Americans served as officers or pilots in the U.S.
Army Air Corps -- but that changed after
WWII started with a shortage of fighter pilots.
A black pilot training program called the Tuskegee Airmen went
on to be one of the best fighter squadrons in the
Air Corp -- known by the bomber crews they protected
as the Red Tails, whom they respected for saving so
many lives and bringing the
planes home safely.
It's about time they continue to receive the
attention they well deserve.
plus is about one of the coolest airplanes ever to
be made: the P-51 Mustang used by these pilots.
|When it's in the air, Red Tails is an
exciting, rip-roaring action flick; but when it is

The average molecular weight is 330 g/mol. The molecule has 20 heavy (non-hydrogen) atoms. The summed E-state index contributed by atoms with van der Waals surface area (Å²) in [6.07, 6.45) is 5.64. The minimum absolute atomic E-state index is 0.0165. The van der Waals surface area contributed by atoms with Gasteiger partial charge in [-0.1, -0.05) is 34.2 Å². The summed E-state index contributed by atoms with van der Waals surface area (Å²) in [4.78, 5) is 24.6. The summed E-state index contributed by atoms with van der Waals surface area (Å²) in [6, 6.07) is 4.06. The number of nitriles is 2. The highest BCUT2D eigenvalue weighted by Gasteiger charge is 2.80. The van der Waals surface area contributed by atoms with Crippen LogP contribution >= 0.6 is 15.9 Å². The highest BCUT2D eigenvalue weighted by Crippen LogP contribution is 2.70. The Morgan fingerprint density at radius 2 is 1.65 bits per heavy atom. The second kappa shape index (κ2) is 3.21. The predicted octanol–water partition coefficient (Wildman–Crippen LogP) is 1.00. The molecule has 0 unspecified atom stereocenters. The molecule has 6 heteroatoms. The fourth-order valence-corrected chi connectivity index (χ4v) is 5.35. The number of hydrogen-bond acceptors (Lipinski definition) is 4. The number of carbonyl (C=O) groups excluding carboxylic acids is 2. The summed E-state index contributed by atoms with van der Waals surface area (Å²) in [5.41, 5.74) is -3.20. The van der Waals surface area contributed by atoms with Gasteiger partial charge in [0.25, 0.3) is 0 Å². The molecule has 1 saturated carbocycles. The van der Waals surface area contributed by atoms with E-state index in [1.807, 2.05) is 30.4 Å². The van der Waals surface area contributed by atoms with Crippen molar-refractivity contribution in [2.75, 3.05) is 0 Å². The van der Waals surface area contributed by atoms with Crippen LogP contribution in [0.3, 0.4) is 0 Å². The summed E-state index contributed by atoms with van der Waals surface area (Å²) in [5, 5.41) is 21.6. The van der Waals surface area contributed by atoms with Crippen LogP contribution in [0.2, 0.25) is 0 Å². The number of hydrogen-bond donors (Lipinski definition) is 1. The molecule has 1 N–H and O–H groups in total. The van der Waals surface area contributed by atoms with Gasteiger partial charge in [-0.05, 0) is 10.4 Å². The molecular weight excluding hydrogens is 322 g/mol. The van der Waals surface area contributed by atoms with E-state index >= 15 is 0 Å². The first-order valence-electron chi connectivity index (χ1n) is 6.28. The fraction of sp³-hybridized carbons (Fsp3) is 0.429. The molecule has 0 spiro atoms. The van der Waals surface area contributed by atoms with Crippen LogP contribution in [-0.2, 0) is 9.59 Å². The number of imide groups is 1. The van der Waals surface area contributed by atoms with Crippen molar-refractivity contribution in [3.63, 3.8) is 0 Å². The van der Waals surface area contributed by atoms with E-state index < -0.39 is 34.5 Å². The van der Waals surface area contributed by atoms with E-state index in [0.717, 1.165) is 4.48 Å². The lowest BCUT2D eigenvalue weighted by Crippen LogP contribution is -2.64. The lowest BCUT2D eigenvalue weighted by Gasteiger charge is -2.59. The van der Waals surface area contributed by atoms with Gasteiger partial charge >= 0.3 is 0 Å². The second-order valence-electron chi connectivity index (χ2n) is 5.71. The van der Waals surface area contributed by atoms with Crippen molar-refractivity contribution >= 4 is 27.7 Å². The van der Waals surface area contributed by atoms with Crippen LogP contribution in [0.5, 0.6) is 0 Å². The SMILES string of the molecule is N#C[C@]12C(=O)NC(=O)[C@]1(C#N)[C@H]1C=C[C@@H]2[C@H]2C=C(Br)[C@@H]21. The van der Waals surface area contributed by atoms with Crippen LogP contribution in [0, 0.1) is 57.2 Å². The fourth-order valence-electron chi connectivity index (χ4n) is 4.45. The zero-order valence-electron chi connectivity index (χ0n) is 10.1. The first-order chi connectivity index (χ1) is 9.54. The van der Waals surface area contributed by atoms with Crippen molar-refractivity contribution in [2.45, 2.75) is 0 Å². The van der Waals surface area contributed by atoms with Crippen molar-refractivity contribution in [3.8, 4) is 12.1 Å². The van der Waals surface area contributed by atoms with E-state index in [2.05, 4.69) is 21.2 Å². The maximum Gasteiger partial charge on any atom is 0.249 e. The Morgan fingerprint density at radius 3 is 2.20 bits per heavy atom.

grounded, it's an
overly preachy, predictable melodramatic mess.
Both entertaining and cheesy, this story of racial
prejudice during WWII may deliver some insight into
the 332nd fighter group, but at the same time
shows what poor dialogue, dismal plotting, and comic
book cliches can do to a movie.
Airmen deserve better, and got it in 1995 when HBO
did a better film.
Still, it's hard to deny the impact of the superb
special effects that dominate this version.
|Red Tails is based on the
real-life high-flying top gun action aces of the
WWII-era Tuskegee Airmen.
This is a historical drama about the very first
African American military pilots, who served in
segregated units during the 1940s.
The story centers on the talented, but frustrated,
men of the 332nd fighter group, who had to fight for
respect, funding, and good assignments from
a George Lucas production, is a forceful sky war
pageant -- brilliantly displayed in the air.